We all know that organizations have had to quickly move face-to-face training to the virtual classroom. This seismic shift extends beyond instructional design, learner logistics, and technical considerations. It impacts facilitators, too.
Chances are you didn’t dream of being a virtual facilitator, but here you are quite by accident. You might’ve recently graduated and landed a sales position that is now training. Or you’re a traditional trainer and now you’re working online. You probably didn’t think “Wow! I can’t wait to work on the computer and not have learners in front of me.”
But here you are in this position and you find yourself in this unexpected training situation and you’re like, “What’s next?”
Facing the Fear
Yes, new virtual classroom facilitators worry about the technology and the unfamiliarity of the virtual learning environment when tasked with moving from the face-to-face classroom.
But, in our experience, the fear extends far beyond technical considerations and planning. It speaks to a larger concern about the security and importance of our work to the organization. You might anxiously think:
“I’m going to be replaced! If I deliver this virtual classroom training really well, I might be replaced in the face-to-face classroom. Or the pandemic may take over and I have to train virtually all the time. What if moving my learning to the virtual classroom really ruins my class? Even worse, I might ruin it.”
A Story from the Virtual Classroom Trenches
InSync Training expert Karen Vieth knows the feeling. She shared:
“I’m here to tell you that I’ve been producing, designing, and facilitating in the virtual classroom for 20 years. I came to this space from traditional training – I came from face-to-face into virtual – no one tied me to my chair and said I had to do this, like many of you. I jumped on the bandwagon and thought, “it’ll happen for a while.” And just let it ride. But let me tell you, when you find the power in the virtual platform, any face-to-face training can be powerful in the virtual classroom setting.”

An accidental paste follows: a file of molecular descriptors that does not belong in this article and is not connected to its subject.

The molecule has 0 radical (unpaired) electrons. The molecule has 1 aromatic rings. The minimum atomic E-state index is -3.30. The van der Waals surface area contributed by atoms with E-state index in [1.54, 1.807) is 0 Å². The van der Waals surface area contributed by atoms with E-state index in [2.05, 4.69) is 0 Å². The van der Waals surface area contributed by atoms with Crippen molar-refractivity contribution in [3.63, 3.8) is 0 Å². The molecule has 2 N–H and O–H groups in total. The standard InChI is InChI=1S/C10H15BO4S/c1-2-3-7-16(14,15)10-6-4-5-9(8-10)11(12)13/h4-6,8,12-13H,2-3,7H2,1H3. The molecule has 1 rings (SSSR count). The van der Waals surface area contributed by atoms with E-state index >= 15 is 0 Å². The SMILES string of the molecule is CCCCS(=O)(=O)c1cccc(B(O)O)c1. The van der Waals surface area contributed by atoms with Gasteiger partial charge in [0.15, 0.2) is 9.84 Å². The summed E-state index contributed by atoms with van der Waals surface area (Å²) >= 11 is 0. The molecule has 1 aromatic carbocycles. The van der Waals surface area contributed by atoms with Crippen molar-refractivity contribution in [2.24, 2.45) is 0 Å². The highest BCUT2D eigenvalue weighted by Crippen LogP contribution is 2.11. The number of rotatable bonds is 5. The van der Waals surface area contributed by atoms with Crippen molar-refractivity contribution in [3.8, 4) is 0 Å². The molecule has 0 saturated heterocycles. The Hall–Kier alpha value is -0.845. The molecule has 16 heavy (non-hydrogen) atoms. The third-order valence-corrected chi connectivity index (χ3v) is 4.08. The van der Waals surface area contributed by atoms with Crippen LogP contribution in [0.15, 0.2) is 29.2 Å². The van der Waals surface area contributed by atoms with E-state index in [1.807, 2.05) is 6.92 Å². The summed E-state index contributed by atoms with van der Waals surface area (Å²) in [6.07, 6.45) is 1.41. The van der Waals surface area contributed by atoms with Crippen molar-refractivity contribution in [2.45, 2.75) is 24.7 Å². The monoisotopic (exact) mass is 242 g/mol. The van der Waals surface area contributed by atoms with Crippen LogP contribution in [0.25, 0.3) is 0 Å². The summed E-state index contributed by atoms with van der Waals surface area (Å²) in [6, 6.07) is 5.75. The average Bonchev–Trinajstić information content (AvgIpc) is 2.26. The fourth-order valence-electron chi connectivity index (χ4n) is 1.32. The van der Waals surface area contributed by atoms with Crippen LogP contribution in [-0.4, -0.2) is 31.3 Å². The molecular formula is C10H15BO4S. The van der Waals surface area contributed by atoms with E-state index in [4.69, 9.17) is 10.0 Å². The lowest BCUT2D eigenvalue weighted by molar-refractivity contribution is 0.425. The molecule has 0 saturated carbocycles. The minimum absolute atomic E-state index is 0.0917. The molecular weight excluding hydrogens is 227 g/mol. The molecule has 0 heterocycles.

What does that power look like in the virtual classroom? For Karen it involves making the learning engaging, connecting the dots between content points for learners, and grabbing (and keeping!) learner attention. And once you decide to focus on those goals as a facilitator, the learning environment starts to feel less intimidating.
The Truth About Virtual Classroom Facilitators
Just like a reframed mindset provides the first important step in moving learning live online, facilitators new to the virtual classroom should update their perspective about instructional delivery.
Karen Vieth explains:
“It was humbling when I figured out my physical presence had little to do with the outcome of the learning and instead it has everything to do with my delivery. No matter what classroom you’re in, whether you’re in a room with white walls or blue walls or an LTD projector or in Webex – it’s the way in which I present the content and engage and involve my learners really matters.”
The concept of facilitation doesn’t change. The classroom does. Modern learners – all they need is a space to gather – to gather knowledge in a meaningful way, to practice skills in a safe environment, and to be able to question the instructor and others and apply those skills with like-minded people.
Ultimately, you have to facilitate that. You are a facilitator of connection and engagement. You are not a lecturer. And that truth remains whether you meet your learners face-to-face or virtually.
Even in times like these, you need to simply look at the platform available to you, reframe your vision, and figure out how to bring the engaging learning experience to life.